Germ layer patterning via morphogen crosstalk

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URI: http://hdl.handle.net/10900/108518
http://nbn-resolving.de/urn:nbn:de:bsz:21-dspace-1085180
http://dx.doi.org/10.15496/publikation-49895
Dokumentart: Dissertation
Date: 2020-10-26
Language: English
Faculty: 7 Mathematisch-Naturwissenschaftliche Fakultät
Department: Biochemie
Advisor: Müller, Patrick (Prof. Dr. )
Day of Oral Examination: 2020-09-30
DDC Classifikation: 500 - Natural sciences and mathematics
570 - Life sciences; biology
Keywords: Embryologie , Zebrabärbling
Other Keywords:
Zebrafish
Developmental Biology
Nodal
BMP
embryonic development
embryology
License: Publishing license including print on demand
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Abstract:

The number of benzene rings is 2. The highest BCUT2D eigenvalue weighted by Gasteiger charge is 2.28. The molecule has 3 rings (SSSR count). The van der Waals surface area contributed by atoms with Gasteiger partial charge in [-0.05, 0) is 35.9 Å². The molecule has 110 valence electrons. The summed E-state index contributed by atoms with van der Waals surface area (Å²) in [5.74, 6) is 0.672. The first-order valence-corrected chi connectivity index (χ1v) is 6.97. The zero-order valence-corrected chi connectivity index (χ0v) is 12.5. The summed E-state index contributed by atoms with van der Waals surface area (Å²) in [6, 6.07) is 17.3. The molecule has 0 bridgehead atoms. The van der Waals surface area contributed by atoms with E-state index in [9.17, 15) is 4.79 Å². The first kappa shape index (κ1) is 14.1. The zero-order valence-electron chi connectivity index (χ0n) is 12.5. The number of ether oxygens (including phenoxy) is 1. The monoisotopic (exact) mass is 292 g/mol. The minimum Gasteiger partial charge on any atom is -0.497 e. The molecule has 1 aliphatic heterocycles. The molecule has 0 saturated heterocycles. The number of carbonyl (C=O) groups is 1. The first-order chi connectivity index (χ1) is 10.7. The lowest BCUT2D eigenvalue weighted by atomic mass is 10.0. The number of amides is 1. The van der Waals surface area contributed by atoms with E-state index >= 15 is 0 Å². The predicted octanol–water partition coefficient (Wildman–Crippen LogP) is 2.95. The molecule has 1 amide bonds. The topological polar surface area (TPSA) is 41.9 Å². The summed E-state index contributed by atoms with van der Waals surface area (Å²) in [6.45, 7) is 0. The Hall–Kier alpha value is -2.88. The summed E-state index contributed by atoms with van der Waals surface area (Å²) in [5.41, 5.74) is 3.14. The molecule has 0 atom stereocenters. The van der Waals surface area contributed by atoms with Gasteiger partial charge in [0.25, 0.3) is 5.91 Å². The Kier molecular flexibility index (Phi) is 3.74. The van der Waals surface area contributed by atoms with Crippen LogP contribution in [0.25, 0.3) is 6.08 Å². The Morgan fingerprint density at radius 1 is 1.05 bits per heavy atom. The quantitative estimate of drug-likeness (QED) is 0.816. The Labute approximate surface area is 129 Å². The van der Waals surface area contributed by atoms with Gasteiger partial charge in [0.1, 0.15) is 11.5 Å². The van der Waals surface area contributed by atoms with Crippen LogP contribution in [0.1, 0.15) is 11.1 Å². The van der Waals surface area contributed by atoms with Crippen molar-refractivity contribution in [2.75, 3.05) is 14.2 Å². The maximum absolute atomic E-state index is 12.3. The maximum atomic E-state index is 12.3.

During early embryonic development, the naïve undifferentiated cells of the early blastula must be specified correctly in accordance with the organism’s body plan. This process is mediated in part by secreted signaling molecules called ‘morphogens’, which diffuse from a localized source and form a concentration gradient across the tissue. This concentration gradient generates a signaling gradient, and cells then respond differently to different levels of the graded signal Nodal and BMP are two such morphogens studied in this dissertation. Nodal plays a key role in germ layer patterning, while BMP controls dorsal-ventral patterning. Together, their mutual interaction triggers the signaling pathways needed to build an embryonic axes. In order to address how these signals orchestrate patterning, I first developed several new tools and methods. I developed a transplantation device to transplant cells from zebrafish embryos to generate localized sources of morphogens, as well as a double staining method to visualize Nodal and BMP signaling. I also generated an in-vitro tool for benchmarking fluorescence recovery after photobleaching protocols. Having established these experimental methods, I measured the diffusion coefficient of BMP and its inhibitor, Chordin, and found evidence which indicates that BMP interacts with Chordin via a source-sink model. Next, I transplanted sources of fluorescently tagged Nodal and BMP into zebrafish embryos, robustly inducing the formation of secondary axes. Nodal and BMP signal cell non-autonomously and form similar protein gradients in this context, but the signaling range of Nodal (pSmad2) is shorter than the BMP range (pSmad5). This yields a localized region of pSmad2 activity around the Nodal source, overlapping with a broad domain of pSmad5 activity across the embryo. Cell fates induced in various regions stereotypically correlate with pSmad2:pSmad5 ratios and can even be induced BMP/Nodal-independently with different ratios of constitutively active Smad2 and Smad5. Strikingly, I found that Smad2 and Smad5 antagonize each other for specific cell fates, providing a mechanism for how cells integrate and discriminate between overlapping signals during development.

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